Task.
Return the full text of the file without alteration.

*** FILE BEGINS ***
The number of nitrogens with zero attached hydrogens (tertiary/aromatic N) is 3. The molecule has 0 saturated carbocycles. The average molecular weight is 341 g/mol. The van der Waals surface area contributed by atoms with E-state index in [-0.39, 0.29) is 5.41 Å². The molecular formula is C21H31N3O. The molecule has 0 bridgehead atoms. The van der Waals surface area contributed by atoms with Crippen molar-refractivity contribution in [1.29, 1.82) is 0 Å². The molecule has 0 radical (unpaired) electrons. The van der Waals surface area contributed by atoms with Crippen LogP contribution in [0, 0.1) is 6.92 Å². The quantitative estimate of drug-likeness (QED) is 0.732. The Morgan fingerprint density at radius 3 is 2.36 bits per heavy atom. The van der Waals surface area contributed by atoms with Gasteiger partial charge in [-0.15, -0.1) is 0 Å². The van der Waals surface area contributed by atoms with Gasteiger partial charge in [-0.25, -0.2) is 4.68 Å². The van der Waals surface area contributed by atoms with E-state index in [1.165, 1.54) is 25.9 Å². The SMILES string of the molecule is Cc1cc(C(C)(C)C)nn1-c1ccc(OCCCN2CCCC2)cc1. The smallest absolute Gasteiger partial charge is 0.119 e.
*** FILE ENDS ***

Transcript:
The number of nitrogens with zero attached hydrogens (tertiary/aromatic N) is 3. The molecule has 0 saturated carbocycles. The average molecular weight is 341 g/mol. The van der Waals surface area contributed by atoms with E-state index in [-0.39, 0.29) is 5.41 Å². The molecular formula is C21H31N3O. The molecule has 0 bridgehead atoms. The van der Waals surface area contributed by atoms with Crippen molar-refractivity contribution in [1.29, 1.82) is 0 Å². The molecule has 0 radical (unpaired) electrons. The van der Waals surface area contributed by atoms with Crippen LogP contribution in [0, 0.1) is 6.92 Å². The quantitative estimate of drug-likeness (QED) is 0.732. The Morgan fingerprint density at radius 3 is 2.36 bits per heavy atom. The van der Waals surface area contributed by atoms with Gasteiger partial charge in [-0.15, -0.1) is 0 Å². The van der Waals surface area contributed by atoms with Gasteiger partial charge in [-0.25, -0.2) is 4.68 Å². The van der Waals surface area contributed by atoms with E-state index in [1.165, 1.54) is 25.9 Å². The SMILES string of the molecule is Cc1cc(C(C)(C)C)nn1-c1ccc(OCCCN2CCCC2)cc1. The smallest absolute Gasteiger partial charge is 0.119 e.